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Department of Biomedical Sciences

 

 

 
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Sebastian D. Fugmann

Sebastian D. Fugmann

Position

Professor

Education

Ph.D., University of Ulm, Germany

E-mail

sdfugmann@mail.cgu.edu.tw

Office Tel

+886-3-211-8800 ext.3478

Fax

+886-3-211-8700

Laboratory

Laboratory of Molecular Immunology

Spciality

Molecular Immunology, DNA recombination and repair

Lab & Research Interest

All multicellular organisms are constantly challenged by a plethora of potentially lethal pathogens and thus require protection to survive. These defense mechanisms can be broadly divided into the "innate" and the "adaptive" immune systems. The former relies on the recognition of conserved pathogen associated molecular patterns where as the latter utilizes randomly generated antigen receptors, immunoglobulins (Igs) and T cell receptors (TCRs), without pre-defined specificities. The central theme of my laboratory is to understand the molecular mechanisms of programmed gene rearrangements and mutagenesis that generate the diverse antigen receptor repertoires essential for adaptive immunity.

Until now five such gene diversification processes have been reported: V(D)J recombination, class switch recombination (CSR), somatic hypermutation (SHM), immunoglobulin gene conversions (GCV), and the recently discovered assembly of the variable lymphocyte receptors in the jawless vertebrates, lamprey and hagfish. While V(D)J recombination occurs in the Ig and TCR loci of B and T lymphocyte progenitors, CSR, SHM, and GCV are initiated after the encounter of antigen and are restricted to the Ig genes of B lymphocytes. All five processes are unique as they involve the violation of a central dogma, the life-long maintenance of genomic DNA, to efficiently combat potentially deleterious pathogens that are encountered on a daily basis.

Our current work is focused on two specific questions:

1) The evolution of V(D)J recombination and adaptive immunity.

We recently identified a gene pair in the genome of the purple sea urchin (Strongylocentrotus purpuratus) with striking similarity to the vertebrate recombination activating genes 1 and 2 (RAG1 and RAG2 genes. The genes were previously thought to be unique to jawed vertebrates as the sole function of RAG1 and RAG2 is to mediate V(D)J recombination which does not occur in invertebrates. We are currently pursuing in vitro and in vivo studies to characterize their molecular function, their role in sea urchin development and immunity, and the relationship to the classical vertebrate RAG1/2 proteins. We are also studying the sea urchin immune system in general, as it likely represents a transition between the classic invertebrate innate immunity defined in flies and the more advanced immune system of jawed vertebrates.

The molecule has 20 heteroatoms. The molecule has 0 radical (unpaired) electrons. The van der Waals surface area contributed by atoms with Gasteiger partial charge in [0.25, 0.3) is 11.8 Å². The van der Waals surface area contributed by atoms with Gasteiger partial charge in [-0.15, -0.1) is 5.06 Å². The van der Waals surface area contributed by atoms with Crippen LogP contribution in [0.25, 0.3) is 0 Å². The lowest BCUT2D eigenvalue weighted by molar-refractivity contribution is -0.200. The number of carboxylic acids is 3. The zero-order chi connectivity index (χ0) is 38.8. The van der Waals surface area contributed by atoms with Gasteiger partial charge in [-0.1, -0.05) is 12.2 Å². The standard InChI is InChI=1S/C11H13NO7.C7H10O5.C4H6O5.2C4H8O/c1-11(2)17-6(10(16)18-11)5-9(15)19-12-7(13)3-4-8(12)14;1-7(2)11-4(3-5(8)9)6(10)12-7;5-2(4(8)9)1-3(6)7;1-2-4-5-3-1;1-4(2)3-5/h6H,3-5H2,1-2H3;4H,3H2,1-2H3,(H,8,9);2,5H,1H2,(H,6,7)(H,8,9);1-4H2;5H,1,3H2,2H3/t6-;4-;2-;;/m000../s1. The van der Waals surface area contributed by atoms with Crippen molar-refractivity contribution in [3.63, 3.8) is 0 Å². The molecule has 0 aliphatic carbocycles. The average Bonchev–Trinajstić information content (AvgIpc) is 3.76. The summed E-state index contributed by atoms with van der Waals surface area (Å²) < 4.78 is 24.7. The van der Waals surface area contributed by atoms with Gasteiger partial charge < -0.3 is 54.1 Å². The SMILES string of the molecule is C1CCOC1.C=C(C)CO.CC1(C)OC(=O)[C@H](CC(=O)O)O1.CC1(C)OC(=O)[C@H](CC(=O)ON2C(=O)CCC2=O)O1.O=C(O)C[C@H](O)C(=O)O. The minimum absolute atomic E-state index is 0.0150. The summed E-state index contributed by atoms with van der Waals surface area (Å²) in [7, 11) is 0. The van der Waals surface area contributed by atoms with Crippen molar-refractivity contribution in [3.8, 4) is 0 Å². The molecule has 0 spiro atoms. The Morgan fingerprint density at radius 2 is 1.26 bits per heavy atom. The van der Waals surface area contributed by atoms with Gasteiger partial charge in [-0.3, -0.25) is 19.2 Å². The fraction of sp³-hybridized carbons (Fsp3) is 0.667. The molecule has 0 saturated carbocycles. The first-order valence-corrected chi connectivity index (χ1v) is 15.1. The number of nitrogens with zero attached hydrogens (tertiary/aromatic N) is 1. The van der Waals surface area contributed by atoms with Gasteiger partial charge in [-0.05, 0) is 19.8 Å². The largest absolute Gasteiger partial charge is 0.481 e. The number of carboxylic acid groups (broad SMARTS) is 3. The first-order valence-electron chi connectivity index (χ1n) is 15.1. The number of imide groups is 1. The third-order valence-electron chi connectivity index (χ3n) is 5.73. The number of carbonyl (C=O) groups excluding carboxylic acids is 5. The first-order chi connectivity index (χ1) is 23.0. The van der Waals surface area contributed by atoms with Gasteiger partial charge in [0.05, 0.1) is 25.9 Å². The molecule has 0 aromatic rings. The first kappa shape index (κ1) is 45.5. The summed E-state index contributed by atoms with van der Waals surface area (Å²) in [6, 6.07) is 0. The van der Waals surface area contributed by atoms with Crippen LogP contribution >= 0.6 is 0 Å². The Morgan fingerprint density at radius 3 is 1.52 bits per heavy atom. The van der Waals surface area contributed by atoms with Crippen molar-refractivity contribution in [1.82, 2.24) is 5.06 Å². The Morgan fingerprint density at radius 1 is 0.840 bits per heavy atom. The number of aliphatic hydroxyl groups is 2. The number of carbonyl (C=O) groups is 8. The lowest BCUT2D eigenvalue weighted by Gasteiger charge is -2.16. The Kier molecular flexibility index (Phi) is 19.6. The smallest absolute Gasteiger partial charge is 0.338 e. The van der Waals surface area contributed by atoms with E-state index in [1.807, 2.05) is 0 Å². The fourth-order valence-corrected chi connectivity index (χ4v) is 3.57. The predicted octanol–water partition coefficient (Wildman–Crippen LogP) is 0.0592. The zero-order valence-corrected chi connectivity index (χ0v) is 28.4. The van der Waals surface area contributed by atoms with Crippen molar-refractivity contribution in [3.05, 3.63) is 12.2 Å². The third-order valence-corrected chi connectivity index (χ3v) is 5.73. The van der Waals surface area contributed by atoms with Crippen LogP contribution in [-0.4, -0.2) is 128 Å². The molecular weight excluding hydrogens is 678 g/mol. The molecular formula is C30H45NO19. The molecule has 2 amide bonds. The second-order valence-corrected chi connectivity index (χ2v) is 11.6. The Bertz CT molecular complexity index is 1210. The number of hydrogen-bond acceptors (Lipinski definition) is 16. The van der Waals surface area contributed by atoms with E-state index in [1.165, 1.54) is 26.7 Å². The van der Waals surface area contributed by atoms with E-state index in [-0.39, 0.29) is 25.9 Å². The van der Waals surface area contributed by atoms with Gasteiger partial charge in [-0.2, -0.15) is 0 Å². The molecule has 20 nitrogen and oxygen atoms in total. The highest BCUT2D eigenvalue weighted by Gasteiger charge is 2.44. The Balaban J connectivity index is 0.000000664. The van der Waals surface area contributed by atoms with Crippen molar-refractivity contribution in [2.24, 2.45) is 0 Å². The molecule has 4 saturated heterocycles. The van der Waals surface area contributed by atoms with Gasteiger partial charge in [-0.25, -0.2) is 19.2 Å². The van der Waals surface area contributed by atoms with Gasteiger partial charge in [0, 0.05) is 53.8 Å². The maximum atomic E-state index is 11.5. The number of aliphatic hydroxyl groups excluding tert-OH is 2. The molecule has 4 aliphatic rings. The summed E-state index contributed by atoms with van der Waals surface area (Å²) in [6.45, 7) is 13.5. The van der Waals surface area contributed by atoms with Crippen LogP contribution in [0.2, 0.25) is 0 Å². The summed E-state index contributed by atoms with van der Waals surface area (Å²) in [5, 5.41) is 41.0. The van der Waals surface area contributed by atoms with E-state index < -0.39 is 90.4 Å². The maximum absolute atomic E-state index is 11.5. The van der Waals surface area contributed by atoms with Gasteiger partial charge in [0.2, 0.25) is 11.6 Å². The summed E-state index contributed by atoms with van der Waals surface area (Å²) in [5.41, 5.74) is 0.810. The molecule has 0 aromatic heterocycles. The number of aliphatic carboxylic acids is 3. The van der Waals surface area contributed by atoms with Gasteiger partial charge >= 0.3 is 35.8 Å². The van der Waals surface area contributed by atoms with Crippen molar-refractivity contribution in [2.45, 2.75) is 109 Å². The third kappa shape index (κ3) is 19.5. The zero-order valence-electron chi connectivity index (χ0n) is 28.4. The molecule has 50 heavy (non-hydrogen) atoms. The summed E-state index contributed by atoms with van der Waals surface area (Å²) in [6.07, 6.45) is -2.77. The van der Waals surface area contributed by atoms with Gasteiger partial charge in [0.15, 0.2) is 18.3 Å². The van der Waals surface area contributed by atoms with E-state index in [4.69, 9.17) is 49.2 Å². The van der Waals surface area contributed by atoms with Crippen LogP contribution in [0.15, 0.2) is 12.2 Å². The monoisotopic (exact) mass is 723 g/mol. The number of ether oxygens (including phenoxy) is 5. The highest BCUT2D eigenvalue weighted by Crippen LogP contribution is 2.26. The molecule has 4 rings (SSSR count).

2) The targeting of SHM and GCV to Ig gene loci.

SHM and GCV are mutagenic processes that are recruited specifically to Ig genes where they exert their beneficial function increasing the affinity of the encoded antibody. As they could be potentially very dangerous when acting on non-Ig genes, there are mechanisms in place to ensure their tight targeting to the correct chromosomal region. We recently discovered mutation enhancer elements (MEEs), a novel class of cis-regulatory elements regulating local genomic stability, as mediators of this targeting. We are currently characterizing these elements to understand their mode of action. We are also trying to identify such elements in mammalian Ig gene loci.

Publications

Publications:

  1. Sen, R., Fugmann, S.D. (2012)  Transcription, splicing, and release: are we there yet?. Cell 150:241-3.
  2. Kothapalli, N.K., Fugmann, S.D. (2011)  Targeting of AID-mediated sequence diversification to immunoglobulin genes. Curr. Opin. Immunol. 23:184-9.
  3. Kothapalli, N.R., Collura, K.M., Norton, D.D., Fugmann, S.D. (2011)  Separation of mutational and transcriptional enhancers in Ig genes. J. Immunol. 187:3247-55.
  4. Kothapalli, N.R., Norton, D.D., Fugmann, S.D. (2011)  Classical Mus musculus Igκ enhancers support transcription but not high level somatic hypermutation from a V-lambda promoter in chicken DT40 cells. PLoS One 6:e18955.
  5. Fugmann, S.D. (2010)  The origins of the Rag genes - from transposition to V(D)J recombination.  Semin. Immunol. 22:10-16.
  6. Litman, G., Rast, J.P., Fugmann, S.D(2010)  The origins of vertebrate immune systems.  Nat. Rev. Immunol. 10:533-43.
  7. Delker, R.K., Fugmann, S.D., Papavasiliou, F.N. (2009)  A coming of age story: Activation-induced cytidine deaminase turns 10.  Nat. Immunol. 10:1147-1153.
  8. Kothapalli, N., Norton, D.D., Fugmann, S.D. (2008)  Cutting Edge: A cis-acting DNA element targets AID-mediated sequence diversification to the chicken Ig light chain gene locus.  J. Immunol. 180:2019-23.
  9. Wilson, D., Norton, D.D., Fugmann, S.D. (2008) The PHD domain of the sea urchin RAG2 homolog, SpRAG2L, recognizes dimethylated lysine 4 in histone H3 tails.  Dev. Comp. Immunol. 32:1221-30.
  10. Hibino, T., Loza-Coll, M., Messier, C., Majeske, A.J., Cohen, A.H., Terwilliger, D.P., Buckley, K.M., Brockton, V., Nair, S.V., Berney, K., Fugmann, S.D., Anderson, M.K., Pancer, Z., Cameron, R.A., Smith, L.C., Rast, J.P. (2006)  The immune gene repertoire encoded in the purple sea urchin genome.  Dev Biol. 300:349-65.
  11. Fugmann, S.D., Messier, C., Novack, L.A., Cameron, R.A., Rast, J.P. (2005)  An ancient evolutionary origin of the RAG1/2 gene locus.  Proc. Natl Acad. Sci. USA 103:3728-33.